Manchester City became the first team to knock a Zinedine Zidane led Real Madrid out of Europe.
It was not a flawless performance from Pep Guardiola's side. Although they thoroughly deserved to progress and largely dominated both legs, some of their defensive frailties were evident at the Bernabeu and in Manchester.
That being said the positives associated with Guardiola's style of football were all on display at times as well and they will go into Lisbon knowing that they have the ability and willpower to beat any side joining them there.
Here are five things we learned about Manchester City following Friday's win.
1. Gabriel Jesus continues to prove his worth
Jesus has had the misfortune of constantly being compared to one of the Premier League's greatest goalscorers, Sergio Aguero.
While the Brazilian may never be as much of a pure goalscorer as Aguero has been, his 23 goals in all competitions this year is a fine return and something he will continue to build upon.
Jesus scored in both legs of this tie and was arguably the best player in the Bernabeu and on Friday evening. Certainly, his manager thinks so.
"Jesus was the man of the two games for us, he set up the first and scored the second. We more than deserve to be in the next stage," Guardiola said.
It is Jesus' all-round play that will please Guardiola the most. Along with Phil Foden and Raheem Sterling, Jesus led City's aggressive press and forced mistakes from Rafael Varane on not one but two instances that led to City's goals.
Jesus showed both his selflessness in setting up Sterling for a simple finish in the first half, as well as his ruthlessness by pouncing on Varane's backpass for the second.
The finish wasn't all too bad either and if Jesus can continue to perform in the big occasions it will be difficult for Guardiola to go back to Aguero for the coming games in Lisbon, should he prove to be fit then.
2. Susceptibility to crosses may prove to be their undoing.
It was not a catastrophic night on this front and Pep's team did limit Madrid to four attempts on target throughout the entire game. The majority of these efforts came from outside the box from Eden Hazard and Karim Benzema.
Manchester City did concede to a Benzema header that momentarily through the tie-up into the air. Joao Cancelo was beaten too easily by Rodyrgo and while his cross was delivered beautifully to Benzema, Guardiola will be disappointed that the three defenders around the Frenchman failed to challenge him.
The only reason this may be a cause for concern moving forward is the fact they face a Lyon side, who in Moussa Dembele will possess an aerial threat, in the quarter-final.
Should they progress they could also face Bayern Munich who in Robert Lewandowski have arguably the most in-form striker in Europe this year.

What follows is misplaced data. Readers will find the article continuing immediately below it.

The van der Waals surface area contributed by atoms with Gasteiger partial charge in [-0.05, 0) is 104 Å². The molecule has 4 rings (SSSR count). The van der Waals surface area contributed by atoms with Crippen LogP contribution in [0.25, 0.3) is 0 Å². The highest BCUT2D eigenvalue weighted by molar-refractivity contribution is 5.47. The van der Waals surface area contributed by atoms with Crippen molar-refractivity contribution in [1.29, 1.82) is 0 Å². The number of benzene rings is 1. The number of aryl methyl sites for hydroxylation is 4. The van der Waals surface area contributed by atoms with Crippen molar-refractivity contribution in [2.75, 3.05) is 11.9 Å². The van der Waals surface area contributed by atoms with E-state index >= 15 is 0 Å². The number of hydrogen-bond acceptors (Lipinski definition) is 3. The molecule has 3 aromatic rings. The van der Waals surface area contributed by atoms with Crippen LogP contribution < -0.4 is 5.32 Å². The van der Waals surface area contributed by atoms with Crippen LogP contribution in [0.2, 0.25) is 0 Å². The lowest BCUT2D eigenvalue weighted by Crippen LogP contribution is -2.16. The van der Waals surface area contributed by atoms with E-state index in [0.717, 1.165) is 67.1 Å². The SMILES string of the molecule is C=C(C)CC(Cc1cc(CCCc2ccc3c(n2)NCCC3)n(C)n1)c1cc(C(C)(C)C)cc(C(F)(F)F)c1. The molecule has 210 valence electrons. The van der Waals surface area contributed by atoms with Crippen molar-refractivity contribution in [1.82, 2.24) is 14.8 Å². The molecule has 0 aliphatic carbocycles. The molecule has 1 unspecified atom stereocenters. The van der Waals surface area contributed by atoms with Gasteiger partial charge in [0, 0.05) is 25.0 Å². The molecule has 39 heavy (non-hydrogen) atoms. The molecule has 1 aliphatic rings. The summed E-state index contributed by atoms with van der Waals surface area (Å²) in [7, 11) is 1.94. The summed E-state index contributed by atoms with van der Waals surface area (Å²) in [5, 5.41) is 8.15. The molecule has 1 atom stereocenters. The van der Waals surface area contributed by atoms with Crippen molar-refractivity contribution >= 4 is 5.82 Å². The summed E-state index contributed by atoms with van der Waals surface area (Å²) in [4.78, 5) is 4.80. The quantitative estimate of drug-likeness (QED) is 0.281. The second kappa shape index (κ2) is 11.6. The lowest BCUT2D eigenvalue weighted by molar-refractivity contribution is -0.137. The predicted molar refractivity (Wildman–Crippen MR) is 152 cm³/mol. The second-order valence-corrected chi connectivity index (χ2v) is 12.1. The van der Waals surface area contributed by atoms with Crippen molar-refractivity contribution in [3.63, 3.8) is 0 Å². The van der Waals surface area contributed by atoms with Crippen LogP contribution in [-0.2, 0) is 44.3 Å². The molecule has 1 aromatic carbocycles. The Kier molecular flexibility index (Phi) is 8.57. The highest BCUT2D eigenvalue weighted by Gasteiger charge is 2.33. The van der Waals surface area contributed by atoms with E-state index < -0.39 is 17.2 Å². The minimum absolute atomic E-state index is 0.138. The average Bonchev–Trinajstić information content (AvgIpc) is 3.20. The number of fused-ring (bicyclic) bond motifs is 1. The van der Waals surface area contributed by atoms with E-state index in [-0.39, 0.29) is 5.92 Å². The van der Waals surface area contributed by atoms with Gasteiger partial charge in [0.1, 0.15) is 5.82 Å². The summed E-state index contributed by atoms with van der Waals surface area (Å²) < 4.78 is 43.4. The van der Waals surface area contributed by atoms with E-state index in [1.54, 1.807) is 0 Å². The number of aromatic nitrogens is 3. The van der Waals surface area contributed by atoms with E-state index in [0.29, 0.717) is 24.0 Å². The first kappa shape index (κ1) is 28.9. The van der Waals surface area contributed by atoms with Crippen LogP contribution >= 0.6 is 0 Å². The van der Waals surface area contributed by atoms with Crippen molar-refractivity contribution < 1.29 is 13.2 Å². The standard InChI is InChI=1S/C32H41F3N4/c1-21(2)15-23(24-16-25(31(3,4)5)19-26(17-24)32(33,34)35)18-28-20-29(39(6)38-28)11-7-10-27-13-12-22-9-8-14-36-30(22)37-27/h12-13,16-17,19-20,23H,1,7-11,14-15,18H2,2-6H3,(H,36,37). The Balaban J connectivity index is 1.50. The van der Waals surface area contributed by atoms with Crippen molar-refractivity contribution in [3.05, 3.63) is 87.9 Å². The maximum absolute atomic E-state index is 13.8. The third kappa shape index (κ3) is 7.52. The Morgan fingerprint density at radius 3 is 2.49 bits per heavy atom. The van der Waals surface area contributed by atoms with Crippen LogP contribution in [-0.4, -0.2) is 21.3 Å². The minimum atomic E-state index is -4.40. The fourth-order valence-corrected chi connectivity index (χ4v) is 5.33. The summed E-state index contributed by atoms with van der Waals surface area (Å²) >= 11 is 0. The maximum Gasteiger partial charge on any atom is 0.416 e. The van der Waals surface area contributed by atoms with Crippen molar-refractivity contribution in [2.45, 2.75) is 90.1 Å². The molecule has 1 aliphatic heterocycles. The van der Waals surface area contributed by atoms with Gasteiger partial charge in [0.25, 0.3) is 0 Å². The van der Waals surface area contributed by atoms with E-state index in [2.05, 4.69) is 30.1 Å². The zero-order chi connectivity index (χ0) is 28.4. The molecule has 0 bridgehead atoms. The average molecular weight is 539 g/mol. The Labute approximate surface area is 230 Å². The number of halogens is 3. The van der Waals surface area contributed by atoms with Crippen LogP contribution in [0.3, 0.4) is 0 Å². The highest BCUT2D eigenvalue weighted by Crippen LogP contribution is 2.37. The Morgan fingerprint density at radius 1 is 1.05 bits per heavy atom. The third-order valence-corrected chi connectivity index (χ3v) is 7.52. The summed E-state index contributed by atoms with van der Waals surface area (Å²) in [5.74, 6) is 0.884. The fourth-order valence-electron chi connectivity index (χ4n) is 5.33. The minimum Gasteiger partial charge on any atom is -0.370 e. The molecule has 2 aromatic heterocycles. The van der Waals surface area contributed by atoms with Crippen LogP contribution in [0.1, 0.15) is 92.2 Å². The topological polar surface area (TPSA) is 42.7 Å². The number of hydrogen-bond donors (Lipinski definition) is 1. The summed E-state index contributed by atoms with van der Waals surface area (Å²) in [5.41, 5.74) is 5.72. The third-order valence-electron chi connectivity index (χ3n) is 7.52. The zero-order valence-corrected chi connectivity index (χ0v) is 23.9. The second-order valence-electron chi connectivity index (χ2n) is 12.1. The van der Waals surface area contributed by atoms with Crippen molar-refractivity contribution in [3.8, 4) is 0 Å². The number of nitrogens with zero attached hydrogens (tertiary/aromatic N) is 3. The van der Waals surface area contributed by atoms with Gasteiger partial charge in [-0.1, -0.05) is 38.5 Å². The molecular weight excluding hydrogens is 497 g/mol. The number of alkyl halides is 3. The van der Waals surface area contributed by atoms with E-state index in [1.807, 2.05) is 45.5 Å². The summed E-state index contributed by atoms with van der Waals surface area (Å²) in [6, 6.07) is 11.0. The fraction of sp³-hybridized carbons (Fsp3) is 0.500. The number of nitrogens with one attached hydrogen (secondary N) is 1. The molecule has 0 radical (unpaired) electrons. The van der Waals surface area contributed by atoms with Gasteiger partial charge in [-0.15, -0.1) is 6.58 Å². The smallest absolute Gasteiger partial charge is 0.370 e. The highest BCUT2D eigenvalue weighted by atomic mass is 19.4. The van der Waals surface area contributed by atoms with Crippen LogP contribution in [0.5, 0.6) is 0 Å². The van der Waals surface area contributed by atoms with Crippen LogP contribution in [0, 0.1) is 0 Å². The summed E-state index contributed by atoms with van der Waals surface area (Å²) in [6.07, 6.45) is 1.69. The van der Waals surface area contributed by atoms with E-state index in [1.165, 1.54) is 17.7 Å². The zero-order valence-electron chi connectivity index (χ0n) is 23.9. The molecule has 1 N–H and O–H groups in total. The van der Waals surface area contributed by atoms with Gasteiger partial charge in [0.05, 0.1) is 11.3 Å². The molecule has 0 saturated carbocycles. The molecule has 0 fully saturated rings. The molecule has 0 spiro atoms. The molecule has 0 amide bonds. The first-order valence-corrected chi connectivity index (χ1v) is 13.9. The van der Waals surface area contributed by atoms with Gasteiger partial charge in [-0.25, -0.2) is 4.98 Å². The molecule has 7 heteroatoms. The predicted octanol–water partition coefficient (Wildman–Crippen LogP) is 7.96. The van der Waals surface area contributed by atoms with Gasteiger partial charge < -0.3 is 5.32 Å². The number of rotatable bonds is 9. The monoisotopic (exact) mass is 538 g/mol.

Food for thought as City head to Portugal.
3. City's game management continues to improve
Manchester City were forced to adjust their game plan on not one but two occasions.
In the Bernabeu, they fell behind to an Isco opener that on previous occasions (Monaco in 2017 comes to mind) may have overwhelmed City.
It did not happen and City did what they do best, move the ball at pace, while patiently probing for a response. On that February night in Madrid, they managed to grab the equaliser and push on for the win.
On Friday there was a familiar nature to Benzema's equaliser. Was this City caving under the pressure again? No is the short answer to this question.
There was a quiet acceptance that Madrid were an opponent to be respected, that would have their moments during the game, spells were they would keep the ball well themselves.
It never deterred Guardiola's men and they came out for the second half showing pragmatism and poise on arguably their biggest night in European competition to date.
The belief that City have in themselves has increased dramatically and could be key in the next round.
4. The adaptability of the manager
Guardiola has been accused in the past of overthinking decisions in big games and coming up short. He was brave enough to start without Sterling and Aguero at the Bernabeu, unleashing the former in the closing stages to devastating effect.
In Manchester, he opted for Phil Foden in a false nine role. The young England midfielder led from the front, providing energy and aggression to go along with Jesus and Sterling. It caused Madrid fits and they could not handle the pressure.
Reverting to a press heavy gameplan, after employing a slightly more cautious approach in Madrid, worked wonders. Conceding only two goals across two legs to a fine team is testament to the pragmatic side that has crept into Guardiola's management style.
He deserves credit for this and also for adapting from one game to the next.
5. City need to rediscover their ruthlessness in front of goal
Despite all the positives that the team will take to Lisbon, City were not clinical in front of goal last night. Having had nine shots on target they only managed to score two goals.
This is something they need to address especially against sides with far more firepower than Madrid. The return of Aguero, should he be fit for their game with Lyon, will help them become more efficient in front of goal.
Overall this is a minor critique and Manchester City will rightly travel to Lisbon brimming with confidence.